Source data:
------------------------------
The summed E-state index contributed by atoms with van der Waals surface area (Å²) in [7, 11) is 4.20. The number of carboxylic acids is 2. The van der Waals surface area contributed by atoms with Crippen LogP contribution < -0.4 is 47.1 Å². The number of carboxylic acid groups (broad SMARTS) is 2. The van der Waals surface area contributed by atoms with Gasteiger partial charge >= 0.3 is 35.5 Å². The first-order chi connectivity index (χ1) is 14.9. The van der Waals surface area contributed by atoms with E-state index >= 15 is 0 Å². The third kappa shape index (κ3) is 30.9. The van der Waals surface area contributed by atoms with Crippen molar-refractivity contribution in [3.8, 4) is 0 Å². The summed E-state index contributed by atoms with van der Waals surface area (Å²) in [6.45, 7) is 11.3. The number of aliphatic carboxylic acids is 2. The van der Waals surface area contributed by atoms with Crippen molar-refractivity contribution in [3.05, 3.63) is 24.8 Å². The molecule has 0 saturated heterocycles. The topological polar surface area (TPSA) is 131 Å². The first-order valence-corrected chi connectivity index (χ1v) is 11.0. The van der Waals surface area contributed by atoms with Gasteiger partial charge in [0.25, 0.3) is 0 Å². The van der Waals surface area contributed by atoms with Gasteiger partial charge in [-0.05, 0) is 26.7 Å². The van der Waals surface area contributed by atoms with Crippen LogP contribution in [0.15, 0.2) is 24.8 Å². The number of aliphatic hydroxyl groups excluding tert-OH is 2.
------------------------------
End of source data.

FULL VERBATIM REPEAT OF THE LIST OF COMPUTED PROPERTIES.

The summed E-state index contributed by atoms with van der Waals surface area (Å²) in [7, 11) is 4.20. The number of carboxylic acids is 2. The van der Waals surface area contributed by atoms with Crippen LogP contribution < -0.4 is 47.1 Å². The number of carboxylic acid groups (broad SMARTS) is 2. The van der Waals surface area contributed by atoms with Gasteiger partial charge >= 0.3 is 35.5 Å². The first-order chi connectivity index (χ1) is 14.9. The van der Waals surface area contributed by atoms with E-state index >= 15 is 0 Å². The third kappa shape index (κ3) is 30.9. The van der Waals surface area contributed by atoms with Crippen molar-refractivity contribution in [3.8, 4) is 0 Å². The summed E-state index contributed by atoms with van der Waals surface area (Å²) in [6.45, 7) is 11.3. The number of aliphatic carboxylic acids is 2. The van der Waals surface area contributed by atoms with Crippen molar-refractivity contribution in [3.05, 3.63) is 24.8 Å². The molecule has 0 saturated heterocycles. The topological polar surface area (TPSA) is 131 Å². The first-order valence-corrected chi connectivity index (χ1v) is 11.0. The van der Waals surface area contributed by atoms with Gasteiger partial charge in [0.25, 0.3) is 0 Å². The van der Waals surface area contributed by atoms with Gasteiger partial charge in [-0.05, 0) is 26.7 Å². The van der Waals surface area contributed by atoms with Crippen LogP contribution in [0.15, 0.2) is 24.8 Å². The number of aliphatic hydroxyl groups excluding tert-OH is 2.